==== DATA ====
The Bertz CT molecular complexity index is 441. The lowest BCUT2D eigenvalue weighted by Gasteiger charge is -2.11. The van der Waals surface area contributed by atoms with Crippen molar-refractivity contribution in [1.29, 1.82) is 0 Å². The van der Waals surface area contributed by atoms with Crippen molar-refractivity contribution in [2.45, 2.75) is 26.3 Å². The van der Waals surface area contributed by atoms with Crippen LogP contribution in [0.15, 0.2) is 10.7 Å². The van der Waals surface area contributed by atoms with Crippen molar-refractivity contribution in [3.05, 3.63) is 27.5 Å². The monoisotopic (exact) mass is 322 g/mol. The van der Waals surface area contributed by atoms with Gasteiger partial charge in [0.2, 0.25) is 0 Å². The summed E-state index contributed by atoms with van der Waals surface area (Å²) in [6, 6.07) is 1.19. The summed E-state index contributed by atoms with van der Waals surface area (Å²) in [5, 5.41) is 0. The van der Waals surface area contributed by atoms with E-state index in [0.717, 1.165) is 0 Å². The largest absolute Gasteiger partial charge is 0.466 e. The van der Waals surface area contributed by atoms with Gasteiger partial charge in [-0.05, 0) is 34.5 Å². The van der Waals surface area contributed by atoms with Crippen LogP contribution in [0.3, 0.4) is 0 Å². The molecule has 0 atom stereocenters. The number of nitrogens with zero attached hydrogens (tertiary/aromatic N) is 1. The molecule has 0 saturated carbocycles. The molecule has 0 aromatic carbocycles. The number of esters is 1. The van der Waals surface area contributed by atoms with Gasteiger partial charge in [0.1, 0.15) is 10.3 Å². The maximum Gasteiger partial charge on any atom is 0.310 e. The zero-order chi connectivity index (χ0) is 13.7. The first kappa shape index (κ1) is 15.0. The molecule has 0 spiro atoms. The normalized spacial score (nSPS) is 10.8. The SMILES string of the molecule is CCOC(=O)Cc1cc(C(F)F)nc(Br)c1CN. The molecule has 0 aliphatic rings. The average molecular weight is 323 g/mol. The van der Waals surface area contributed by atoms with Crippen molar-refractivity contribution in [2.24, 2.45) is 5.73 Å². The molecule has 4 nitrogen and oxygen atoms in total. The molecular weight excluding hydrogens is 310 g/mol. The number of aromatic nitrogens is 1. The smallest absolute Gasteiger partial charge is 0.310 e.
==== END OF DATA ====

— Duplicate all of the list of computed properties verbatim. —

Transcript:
The Bertz CT molecular complexity index is 441. The lowest BCUT2D eigenvalue weighted by Gasteiger charge is -2.11. The van der Waals surface area contributed by atoms with Crippen molar-refractivity contribution in [1.29, 1.82) is 0 Å². The van der Waals surface area contributed by atoms with Crippen molar-refractivity contribution in [2.45, 2.75) is 26.3 Å². The van der Waals surface area contributed by atoms with Crippen LogP contribution in [0.15, 0.2) is 10.7 Å². The van der Waals surface area contributed by atoms with Crippen molar-refractivity contribution in [3.05, 3.63) is 27.5 Å². The monoisotopic (exact) mass is 322 g/mol. The van der Waals surface area contributed by atoms with Gasteiger partial charge in [0.2, 0.25) is 0 Å². The summed E-state index contributed by atoms with van der Waals surface area (Å²) in [6, 6.07) is 1.19. The summed E-state index contributed by atoms with van der Waals surface area (Å²) in [5, 5.41) is 0. The van der Waals surface area contributed by atoms with E-state index in [0.717, 1.165) is 0 Å². The largest absolute Gasteiger partial charge is 0.466 e. The van der Waals surface area contributed by atoms with Gasteiger partial charge in [-0.05, 0) is 34.5 Å². The van der Waals surface area contributed by atoms with Crippen LogP contribution in [0.3, 0.4) is 0 Å². The molecule has 0 atom stereocenters. The number of nitrogens with zero attached hydrogens (tertiary/aromatic N) is 1. The molecule has 0 saturated carbocycles. The molecule has 0 aromatic carbocycles. The number of esters is 1. The van der Waals surface area contributed by atoms with Gasteiger partial charge in [0.1, 0.15) is 10.3 Å². The maximum Gasteiger partial charge on any atom is 0.310 e. The zero-order chi connectivity index (χ0) is 13.7. The first kappa shape index (κ1) is 15.0. The molecule has 0 spiro atoms. The normalized spacial score (nSPS) is 10.8. The SMILES string of the molecule is CCOC(=O)Cc1cc(C(F)F)nc(Br)c1CN. The molecule has 0 aliphatic rings. The average molecular weight is 323 g/mol. The van der Waals surface area contributed by atoms with Crippen molar-refractivity contribution in [2.24, 2.45) is 5.73 Å². The molecule has 4 nitrogen and oxygen atoms in total. The molecular weight excluding hydrogens is 310 g/mol. The number of aromatic nitrogens is 1. The smallest absolute Gasteiger partial charge is 0.310 e.